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Nanotechnology in Dairy and Food Processing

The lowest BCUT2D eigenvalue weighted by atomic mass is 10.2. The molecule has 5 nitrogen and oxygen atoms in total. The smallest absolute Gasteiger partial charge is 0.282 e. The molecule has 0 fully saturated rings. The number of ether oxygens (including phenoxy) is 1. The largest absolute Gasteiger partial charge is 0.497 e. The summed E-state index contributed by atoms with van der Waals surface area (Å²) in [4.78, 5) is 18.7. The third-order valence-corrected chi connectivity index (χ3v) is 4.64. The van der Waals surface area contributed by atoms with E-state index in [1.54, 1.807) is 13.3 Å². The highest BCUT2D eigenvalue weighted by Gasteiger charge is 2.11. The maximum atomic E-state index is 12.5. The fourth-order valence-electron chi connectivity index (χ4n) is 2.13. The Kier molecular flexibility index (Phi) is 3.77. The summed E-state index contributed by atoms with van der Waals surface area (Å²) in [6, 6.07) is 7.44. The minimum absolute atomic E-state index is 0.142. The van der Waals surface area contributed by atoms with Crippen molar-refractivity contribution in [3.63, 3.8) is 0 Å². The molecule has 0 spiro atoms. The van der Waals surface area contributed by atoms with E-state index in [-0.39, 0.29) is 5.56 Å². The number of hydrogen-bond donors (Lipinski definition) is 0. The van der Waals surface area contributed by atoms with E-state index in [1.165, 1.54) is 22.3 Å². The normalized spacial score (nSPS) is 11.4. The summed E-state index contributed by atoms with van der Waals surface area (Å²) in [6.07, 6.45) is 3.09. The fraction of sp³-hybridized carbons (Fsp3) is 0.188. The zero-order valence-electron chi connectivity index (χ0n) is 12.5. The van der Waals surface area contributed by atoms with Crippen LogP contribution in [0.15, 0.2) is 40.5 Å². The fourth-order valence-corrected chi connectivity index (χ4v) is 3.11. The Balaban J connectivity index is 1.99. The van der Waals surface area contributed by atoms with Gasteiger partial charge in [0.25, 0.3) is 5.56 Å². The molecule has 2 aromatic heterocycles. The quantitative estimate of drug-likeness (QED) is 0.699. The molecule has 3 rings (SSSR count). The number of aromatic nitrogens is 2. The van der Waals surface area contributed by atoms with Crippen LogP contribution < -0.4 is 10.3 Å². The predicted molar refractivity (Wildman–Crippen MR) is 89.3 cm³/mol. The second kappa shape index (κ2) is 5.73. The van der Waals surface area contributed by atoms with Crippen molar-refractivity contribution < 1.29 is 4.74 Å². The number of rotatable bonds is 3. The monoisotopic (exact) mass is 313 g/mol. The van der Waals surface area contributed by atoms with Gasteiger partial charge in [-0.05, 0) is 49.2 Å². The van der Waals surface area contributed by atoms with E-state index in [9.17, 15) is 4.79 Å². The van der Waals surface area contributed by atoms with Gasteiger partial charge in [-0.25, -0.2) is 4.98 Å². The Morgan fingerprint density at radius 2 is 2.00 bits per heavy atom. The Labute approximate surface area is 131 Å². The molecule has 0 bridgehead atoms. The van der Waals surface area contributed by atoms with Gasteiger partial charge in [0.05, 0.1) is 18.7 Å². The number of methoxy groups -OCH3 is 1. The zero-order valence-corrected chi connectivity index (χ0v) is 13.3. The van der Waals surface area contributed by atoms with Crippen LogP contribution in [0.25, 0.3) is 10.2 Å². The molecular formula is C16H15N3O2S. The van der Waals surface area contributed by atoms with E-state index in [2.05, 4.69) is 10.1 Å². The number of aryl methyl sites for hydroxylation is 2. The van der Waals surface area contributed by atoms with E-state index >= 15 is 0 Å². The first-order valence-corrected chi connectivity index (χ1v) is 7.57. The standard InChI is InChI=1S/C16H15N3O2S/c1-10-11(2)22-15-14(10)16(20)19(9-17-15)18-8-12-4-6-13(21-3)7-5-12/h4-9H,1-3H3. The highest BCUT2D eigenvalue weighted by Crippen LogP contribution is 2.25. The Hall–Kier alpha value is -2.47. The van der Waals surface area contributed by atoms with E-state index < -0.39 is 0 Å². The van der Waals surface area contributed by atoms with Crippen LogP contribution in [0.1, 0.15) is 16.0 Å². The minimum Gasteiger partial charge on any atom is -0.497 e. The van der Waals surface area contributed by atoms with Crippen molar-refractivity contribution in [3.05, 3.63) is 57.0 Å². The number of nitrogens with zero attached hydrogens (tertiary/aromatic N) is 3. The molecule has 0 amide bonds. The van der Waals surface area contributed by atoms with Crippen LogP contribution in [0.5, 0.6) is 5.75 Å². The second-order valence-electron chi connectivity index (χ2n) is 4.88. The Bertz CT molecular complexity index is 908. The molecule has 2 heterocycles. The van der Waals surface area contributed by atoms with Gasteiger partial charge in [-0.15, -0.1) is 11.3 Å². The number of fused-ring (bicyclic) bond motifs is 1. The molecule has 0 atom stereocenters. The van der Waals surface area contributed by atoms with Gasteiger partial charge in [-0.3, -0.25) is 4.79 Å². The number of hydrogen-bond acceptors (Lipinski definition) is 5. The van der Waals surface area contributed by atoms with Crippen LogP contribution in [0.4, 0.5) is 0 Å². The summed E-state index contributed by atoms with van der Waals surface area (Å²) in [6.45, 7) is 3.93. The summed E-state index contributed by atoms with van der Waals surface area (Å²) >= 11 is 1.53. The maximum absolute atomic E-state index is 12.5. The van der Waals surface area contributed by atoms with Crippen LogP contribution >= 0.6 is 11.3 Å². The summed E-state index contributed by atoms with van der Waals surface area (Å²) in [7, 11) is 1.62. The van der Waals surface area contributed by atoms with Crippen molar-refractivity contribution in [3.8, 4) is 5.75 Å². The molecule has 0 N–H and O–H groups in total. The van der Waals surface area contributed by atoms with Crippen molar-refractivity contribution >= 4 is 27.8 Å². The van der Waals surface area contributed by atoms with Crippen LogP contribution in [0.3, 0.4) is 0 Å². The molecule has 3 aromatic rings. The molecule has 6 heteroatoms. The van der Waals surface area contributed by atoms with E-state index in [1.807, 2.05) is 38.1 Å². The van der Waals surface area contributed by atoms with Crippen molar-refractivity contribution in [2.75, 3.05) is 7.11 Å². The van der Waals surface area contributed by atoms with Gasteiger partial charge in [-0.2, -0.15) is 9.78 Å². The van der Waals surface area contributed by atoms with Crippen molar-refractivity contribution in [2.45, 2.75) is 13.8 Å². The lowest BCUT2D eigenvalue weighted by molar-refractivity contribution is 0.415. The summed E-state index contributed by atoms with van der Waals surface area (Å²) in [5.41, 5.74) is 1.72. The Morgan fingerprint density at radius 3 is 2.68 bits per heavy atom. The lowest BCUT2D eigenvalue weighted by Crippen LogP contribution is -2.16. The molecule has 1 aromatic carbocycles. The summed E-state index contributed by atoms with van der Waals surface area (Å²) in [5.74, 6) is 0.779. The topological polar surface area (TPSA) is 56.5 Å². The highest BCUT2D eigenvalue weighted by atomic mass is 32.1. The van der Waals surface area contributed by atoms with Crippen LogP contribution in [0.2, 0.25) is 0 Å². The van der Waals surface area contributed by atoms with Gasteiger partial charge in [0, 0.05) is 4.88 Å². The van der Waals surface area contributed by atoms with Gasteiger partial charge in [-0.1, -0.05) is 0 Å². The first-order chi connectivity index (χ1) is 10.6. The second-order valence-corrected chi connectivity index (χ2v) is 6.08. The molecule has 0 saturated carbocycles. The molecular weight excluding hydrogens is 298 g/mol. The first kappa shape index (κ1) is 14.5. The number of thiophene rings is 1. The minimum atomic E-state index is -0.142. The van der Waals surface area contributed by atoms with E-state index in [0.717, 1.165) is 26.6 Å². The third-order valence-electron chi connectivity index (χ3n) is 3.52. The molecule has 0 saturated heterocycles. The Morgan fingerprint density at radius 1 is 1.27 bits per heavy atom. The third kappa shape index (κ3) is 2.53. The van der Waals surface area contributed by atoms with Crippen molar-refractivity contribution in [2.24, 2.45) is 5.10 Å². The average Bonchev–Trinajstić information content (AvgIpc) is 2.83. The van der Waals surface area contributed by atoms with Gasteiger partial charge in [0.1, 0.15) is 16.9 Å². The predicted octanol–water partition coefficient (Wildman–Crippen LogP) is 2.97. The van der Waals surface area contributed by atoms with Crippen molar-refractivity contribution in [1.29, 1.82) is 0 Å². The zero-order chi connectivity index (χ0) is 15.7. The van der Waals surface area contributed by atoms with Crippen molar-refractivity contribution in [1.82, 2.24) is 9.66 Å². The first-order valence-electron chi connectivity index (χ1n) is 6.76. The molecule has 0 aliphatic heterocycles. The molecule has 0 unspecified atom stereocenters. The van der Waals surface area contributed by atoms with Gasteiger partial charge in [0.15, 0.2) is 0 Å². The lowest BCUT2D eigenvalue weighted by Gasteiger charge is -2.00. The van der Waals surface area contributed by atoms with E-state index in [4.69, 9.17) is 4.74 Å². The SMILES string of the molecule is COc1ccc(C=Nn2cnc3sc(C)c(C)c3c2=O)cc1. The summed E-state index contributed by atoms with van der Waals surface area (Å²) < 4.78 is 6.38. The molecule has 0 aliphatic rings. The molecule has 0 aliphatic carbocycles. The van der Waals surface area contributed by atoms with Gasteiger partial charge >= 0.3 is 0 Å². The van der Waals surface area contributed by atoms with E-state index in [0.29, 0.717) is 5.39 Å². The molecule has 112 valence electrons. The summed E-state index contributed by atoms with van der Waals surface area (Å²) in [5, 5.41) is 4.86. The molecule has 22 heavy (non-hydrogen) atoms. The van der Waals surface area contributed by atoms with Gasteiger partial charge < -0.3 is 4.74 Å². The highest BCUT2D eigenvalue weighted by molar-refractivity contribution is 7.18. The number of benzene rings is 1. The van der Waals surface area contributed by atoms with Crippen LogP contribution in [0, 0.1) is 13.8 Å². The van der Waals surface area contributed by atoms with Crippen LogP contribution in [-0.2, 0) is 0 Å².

Consumers of today’s world are more and more conscious about the very strong relationships between health and nutrition which  has fuelled the interest on the development and commercialization of healthier and improved foods with better nutritional value. Functional foods are those containing biologically active components, offering health benefits, and reducing the risk to suffer several common diseases. Functional dairy products such as processed milk, cream, kefir,powdered milk, condensed milk, ricotta, butter, cheese, casein,ice cream, gelato, and yogurt, among several others, represent an important segment and in constant growth. The design of new dairy products fortified with vitamins and minerals such as calcium, magnesium, iron, or zinc, may bring solutions to some of the problems associated with nutritional deficiencies. For example, some fortified yogurts are able to increase the daily ingest of calcium around 50% and are an important source of this mineral to benefit bone health, plus it is also a source for vitamin D-3 (Vander-Heeet al., 2009). There are also important advances on the development of several technologies for the incorporation of relevant nanostructured materials into foods, such as nano- and microencapsulation of preservatives, nutrients, antioxidants, flavors, among other additives.